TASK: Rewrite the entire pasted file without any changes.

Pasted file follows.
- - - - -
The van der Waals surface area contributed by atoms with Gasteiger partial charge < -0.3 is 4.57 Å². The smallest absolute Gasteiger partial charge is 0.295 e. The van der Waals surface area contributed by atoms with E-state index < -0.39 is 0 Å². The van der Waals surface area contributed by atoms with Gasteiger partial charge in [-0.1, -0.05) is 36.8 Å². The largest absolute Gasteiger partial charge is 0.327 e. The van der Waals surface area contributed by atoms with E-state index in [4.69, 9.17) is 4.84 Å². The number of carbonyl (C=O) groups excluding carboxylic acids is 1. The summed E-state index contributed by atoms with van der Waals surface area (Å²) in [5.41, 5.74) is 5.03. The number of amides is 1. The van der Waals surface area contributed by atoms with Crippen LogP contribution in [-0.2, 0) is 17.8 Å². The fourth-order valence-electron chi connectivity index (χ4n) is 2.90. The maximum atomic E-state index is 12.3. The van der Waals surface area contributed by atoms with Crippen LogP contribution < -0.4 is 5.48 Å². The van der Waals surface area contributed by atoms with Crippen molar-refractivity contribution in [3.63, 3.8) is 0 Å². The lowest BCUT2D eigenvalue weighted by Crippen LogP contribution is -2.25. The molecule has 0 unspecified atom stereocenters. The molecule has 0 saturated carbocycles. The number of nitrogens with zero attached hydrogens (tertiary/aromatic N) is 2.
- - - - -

The van der Waals surface area contributed by atoms with Gasteiger partial charge < -0.3 is 4.57 Å². The smallest absolute Gasteiger partial charge is 0.295 e. The van der Waals surface area contributed by atoms with E-state index < -0.39 is 0 Å². The van der Waals surface area contributed by atoms with Gasteiger partial charge in [-0.1, -0.05) is 36.8 Å². The largest absolute Gasteiger partial charge is 0.327 e. The van der Waals surface area contributed by atoms with E-state index in [4.69, 9.17) is 4.84 Å². The number of carbonyl (C=O) groups excluding carboxylic acids is 1. The summed E-state index contributed by atoms with van der Waals surface area (Å²) in [5.41, 5.74) is 5.03. The number of amides is 1. The van der Waals surface area contributed by atoms with Crippen LogP contribution in [-0.2, 0) is 17.8 Å². The fourth-order valence-electron chi connectivity index (χ4n) is 2.90. The maximum atomic E-state index is 12.3. The van der Waals surface area contributed by atoms with Crippen LogP contribution < -0.4 is 5.48 Å². The van der Waals surface area contributed by atoms with Crippen molar-refractivity contribution in [3.63, 3.8) is 0 Å². The lowest BCUT2D eigenvalue weighted by Crippen LogP contribution is -2.25. The molecule has 0 unspecified atom stereocenters. The molecule has 0 saturated carbocycles. The number of nitrogens with zero attached hydrogens (tertiary/aromatic N) is 2.